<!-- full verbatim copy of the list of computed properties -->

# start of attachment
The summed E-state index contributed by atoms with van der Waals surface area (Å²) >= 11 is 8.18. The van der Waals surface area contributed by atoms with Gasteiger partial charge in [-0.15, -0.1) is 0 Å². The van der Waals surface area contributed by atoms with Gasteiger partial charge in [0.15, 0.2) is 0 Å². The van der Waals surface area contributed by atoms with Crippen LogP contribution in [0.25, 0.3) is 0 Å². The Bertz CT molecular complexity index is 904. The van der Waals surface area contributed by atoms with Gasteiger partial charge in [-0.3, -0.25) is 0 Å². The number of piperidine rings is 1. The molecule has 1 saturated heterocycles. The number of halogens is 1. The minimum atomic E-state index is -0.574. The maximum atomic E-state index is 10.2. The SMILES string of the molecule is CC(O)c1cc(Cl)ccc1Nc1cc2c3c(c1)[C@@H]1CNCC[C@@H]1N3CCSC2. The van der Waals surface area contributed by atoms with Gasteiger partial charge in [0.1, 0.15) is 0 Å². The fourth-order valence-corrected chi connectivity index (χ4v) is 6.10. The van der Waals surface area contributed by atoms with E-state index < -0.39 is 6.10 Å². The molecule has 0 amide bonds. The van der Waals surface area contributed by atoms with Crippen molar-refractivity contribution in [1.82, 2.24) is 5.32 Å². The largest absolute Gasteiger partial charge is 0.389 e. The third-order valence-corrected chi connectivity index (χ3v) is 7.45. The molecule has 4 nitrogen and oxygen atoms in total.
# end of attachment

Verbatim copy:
The summed E-state index contributed by atoms with van der Waals surface area (Å²) >= 11 is 8.18. The van der Waals surface area contributed by atoms with Gasteiger partial charge in [-0.15, -0.1) is 0 Å². The van der Waals surface area contributed by atoms with Gasteiger partial charge in [0.15, 0.2) is 0 Å². The van der Waals surface area contributed by atoms with Crippen LogP contribution in [0.25, 0.3) is 0 Å². The Bertz CT molecular complexity index is 904. The van der Waals surface area contributed by atoms with Gasteiger partial charge in [-0.3, -0.25) is 0 Å². The number of piperidine rings is 1. The molecule has 1 saturated heterocycles. The number of halogens is 1. The minimum atomic E-state index is -0.574. The maximum atomic E-state index is 10.2. The SMILES string of the molecule is CC(O)c1cc(Cl)ccc1Nc1cc2c3c(c1)[C@@H]1CNCC[C@@H]1N3CCSC2. The van der Waals surface area contributed by atoms with Gasteiger partial charge in [0.1, 0.15) is 0 Å². The fourth-order valence-corrected chi connectivity index (χ4v) is 6.10. The van der Waals surface area contributed by atoms with E-state index < -0.39 is 6.10 Å². The molecule has 0 amide bonds. The van der Waals surface area contributed by atoms with Crippen molar-refractivity contribution in [1.82, 2.24) is 5.32 Å². The largest absolute Gasteiger partial charge is 0.389 e. The third-order valence-corrected chi connectivity index (χ3v) is 7.45. The molecule has 4 nitrogen and oxygen atoms in total.